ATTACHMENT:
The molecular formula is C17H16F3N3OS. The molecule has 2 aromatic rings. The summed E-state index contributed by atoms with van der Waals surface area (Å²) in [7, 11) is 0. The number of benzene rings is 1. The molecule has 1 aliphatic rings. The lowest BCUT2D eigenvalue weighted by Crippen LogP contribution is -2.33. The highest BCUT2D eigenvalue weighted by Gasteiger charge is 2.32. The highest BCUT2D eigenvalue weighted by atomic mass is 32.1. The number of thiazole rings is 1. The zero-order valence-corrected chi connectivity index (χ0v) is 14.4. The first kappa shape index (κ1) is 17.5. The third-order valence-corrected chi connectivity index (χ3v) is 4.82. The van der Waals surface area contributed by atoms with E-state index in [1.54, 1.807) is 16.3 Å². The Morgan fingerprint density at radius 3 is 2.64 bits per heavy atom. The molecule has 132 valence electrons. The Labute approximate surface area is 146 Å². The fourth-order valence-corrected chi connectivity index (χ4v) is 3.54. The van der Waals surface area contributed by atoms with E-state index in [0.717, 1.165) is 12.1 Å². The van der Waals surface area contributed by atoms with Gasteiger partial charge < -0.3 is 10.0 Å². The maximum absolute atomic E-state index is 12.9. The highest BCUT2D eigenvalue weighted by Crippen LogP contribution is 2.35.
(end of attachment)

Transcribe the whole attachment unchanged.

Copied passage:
The molecular formula is C17H16F3N3OS. The molecule has 2 aromatic rings. The summed E-state index contributed by atoms with van der Waals surface area (Å²) in [7, 11) is 0. The number of benzene rings is 1. The molecule has 1 aliphatic rings. The lowest BCUT2D eigenvalue weighted by Crippen LogP contribution is -2.33. The highest BCUT2D eigenvalue weighted by Gasteiger charge is 2.32. The highest BCUT2D eigenvalue weighted by atomic mass is 32.1. The number of thiazole rings is 1. The zero-order valence-corrected chi connectivity index (χ0v) is 14.4. The first kappa shape index (κ1) is 17.5. The third-order valence-corrected chi connectivity index (χ3v) is 4.82. The van der Waals surface area contributed by atoms with E-state index in [1.54, 1.807) is 16.3 Å². The Morgan fingerprint density at radius 3 is 2.64 bits per heavy atom. The molecule has 132 valence electrons. The Labute approximate surface area is 146 Å². The fourth-order valence-corrected chi connectivity index (χ4v) is 3.54. The van der Waals surface area contributed by atoms with E-state index in [0.717, 1.165) is 12.1 Å². The van der Waals surface area contributed by atoms with Gasteiger partial charge < -0.3 is 10.0 Å². The maximum absolute atomic E-state index is 12.9. The highest BCUT2D eigenvalue weighted by Crippen LogP contribution is 2.35.